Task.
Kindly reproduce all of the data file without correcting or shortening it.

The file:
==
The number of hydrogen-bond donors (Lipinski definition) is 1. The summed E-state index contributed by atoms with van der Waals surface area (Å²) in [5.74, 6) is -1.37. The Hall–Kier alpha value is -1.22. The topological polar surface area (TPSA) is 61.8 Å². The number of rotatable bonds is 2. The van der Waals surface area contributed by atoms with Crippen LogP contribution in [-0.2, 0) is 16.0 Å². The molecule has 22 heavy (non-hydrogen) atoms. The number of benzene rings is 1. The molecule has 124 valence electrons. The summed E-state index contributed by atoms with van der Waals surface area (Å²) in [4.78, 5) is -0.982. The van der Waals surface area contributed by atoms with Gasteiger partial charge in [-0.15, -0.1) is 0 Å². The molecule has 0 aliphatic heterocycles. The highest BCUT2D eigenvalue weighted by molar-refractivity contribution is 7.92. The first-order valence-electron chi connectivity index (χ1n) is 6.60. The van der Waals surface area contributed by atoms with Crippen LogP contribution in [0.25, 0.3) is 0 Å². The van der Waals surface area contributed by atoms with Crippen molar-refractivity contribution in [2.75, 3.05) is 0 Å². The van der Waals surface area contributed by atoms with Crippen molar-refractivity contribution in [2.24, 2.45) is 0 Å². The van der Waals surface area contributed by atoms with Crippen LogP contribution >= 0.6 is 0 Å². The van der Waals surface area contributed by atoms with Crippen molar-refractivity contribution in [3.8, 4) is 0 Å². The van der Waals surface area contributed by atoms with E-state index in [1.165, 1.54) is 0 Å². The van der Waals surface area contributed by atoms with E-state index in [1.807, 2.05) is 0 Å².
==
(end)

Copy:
The number of hydrogen-bond donors (Lipinski definition) is 1. The summed E-state index contributed by atoms with van der Waals surface area (Å²) in [5.74, 6) is -1.37. The Hall–Kier alpha value is -1.22. The topological polar surface area (TPSA) is 61.8 Å². The number of rotatable bonds is 2. The van der Waals surface area contributed by atoms with Crippen LogP contribution in [-0.2, 0) is 16.0 Å². The molecule has 22 heavy (non-hydrogen) atoms. The number of benzene rings is 1. The molecule has 124 valence electrons. The summed E-state index contributed by atoms with van der Waals surface area (Å²) in [4.78, 5) is -0.982. The van der Waals surface area contributed by atoms with Gasteiger partial charge in [-0.15, -0.1) is 0 Å². The molecule has 0 aliphatic heterocycles. The highest BCUT2D eigenvalue weighted by molar-refractivity contribution is 7.92. The first-order valence-electron chi connectivity index (χ1n) is 6.60. The van der Waals surface area contributed by atoms with Crippen LogP contribution in [0.25, 0.3) is 0 Å². The van der Waals surface area contributed by atoms with Crippen molar-refractivity contribution in [2.75, 3.05) is 0 Å². The van der Waals surface area contributed by atoms with Crippen molar-refractivity contribution in [2.24, 2.45) is 0 Å². The van der Waals surface area contributed by atoms with Crippen LogP contribution >= 0.6 is 0 Å². The van der Waals surface area contributed by atoms with Crippen molar-refractivity contribution in [3.8, 4) is 0 Å². The van der Waals surface area contributed by atoms with E-state index in [1.165, 1.54) is 0 Å². The van der Waals surface area contributed by atoms with E-state index in [1.807, 2.05) is 0 Å².